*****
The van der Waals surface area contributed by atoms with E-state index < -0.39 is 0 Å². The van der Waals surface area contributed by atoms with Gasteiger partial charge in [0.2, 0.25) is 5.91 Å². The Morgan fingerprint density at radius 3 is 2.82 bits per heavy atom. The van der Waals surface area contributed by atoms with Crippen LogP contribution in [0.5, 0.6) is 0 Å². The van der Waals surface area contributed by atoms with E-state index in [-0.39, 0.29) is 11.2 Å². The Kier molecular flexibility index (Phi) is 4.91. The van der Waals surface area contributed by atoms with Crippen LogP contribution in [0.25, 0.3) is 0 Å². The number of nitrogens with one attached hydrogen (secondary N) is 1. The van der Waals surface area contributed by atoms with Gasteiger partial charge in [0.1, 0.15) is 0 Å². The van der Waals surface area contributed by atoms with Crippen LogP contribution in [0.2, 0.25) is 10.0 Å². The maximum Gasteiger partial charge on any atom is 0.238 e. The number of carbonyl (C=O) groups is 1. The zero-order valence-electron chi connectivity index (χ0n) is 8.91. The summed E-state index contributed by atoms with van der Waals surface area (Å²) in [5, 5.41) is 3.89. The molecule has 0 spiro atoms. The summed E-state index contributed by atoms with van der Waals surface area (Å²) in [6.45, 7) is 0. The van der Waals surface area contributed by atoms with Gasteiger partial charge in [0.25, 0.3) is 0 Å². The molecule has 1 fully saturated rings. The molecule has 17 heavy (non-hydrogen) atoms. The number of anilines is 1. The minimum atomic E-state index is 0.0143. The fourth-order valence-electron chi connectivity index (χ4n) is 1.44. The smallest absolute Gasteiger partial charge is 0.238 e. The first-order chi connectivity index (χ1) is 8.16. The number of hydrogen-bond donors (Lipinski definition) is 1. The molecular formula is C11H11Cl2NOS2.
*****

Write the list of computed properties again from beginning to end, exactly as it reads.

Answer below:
The van der Waals surface area contributed by atoms with E-state index < -0.39 is 0 Å². The van der Waals surface area contributed by atoms with Gasteiger partial charge in [0.2, 0.25) is 5.91 Å². The Morgan fingerprint density at radius 3 is 2.82 bits per heavy atom. The van der Waals surface area contributed by atoms with Crippen LogP contribution in [0.5, 0.6) is 0 Å². The van der Waals surface area contributed by atoms with E-state index in [-0.39, 0.29) is 11.2 Å². The Kier molecular flexibility index (Phi) is 4.91. The van der Waals surface area contributed by atoms with Crippen LogP contribution in [0.25, 0.3) is 0 Å². The number of nitrogens with one attached hydrogen (secondary N) is 1. The van der Waals surface area contributed by atoms with Gasteiger partial charge in [0.1, 0.15) is 0 Å². The van der Waals surface area contributed by atoms with Crippen LogP contribution in [0.2, 0.25) is 10.0 Å². The maximum Gasteiger partial charge on any atom is 0.238 e. The number of carbonyl (C=O) groups is 1. The zero-order valence-electron chi connectivity index (χ0n) is 8.91. The summed E-state index contributed by atoms with van der Waals surface area (Å²) in [5, 5.41) is 3.89. The molecule has 0 spiro atoms. The summed E-state index contributed by atoms with van der Waals surface area (Å²) in [6.45, 7) is 0. The van der Waals surface area contributed by atoms with Gasteiger partial charge in [0.25, 0.3) is 0 Å². The molecule has 1 fully saturated rings. The molecule has 17 heavy (non-hydrogen) atoms. The number of anilines is 1. The minimum atomic E-state index is 0.0143. The fourth-order valence-electron chi connectivity index (χ4n) is 1.44. The smallest absolute Gasteiger partial charge is 0.238 e. The first-order chi connectivity index (χ1) is 8.16. The number of hydrogen-bond donors (Lipinski definition) is 1. The molecular formula is C11H11Cl2NOS2.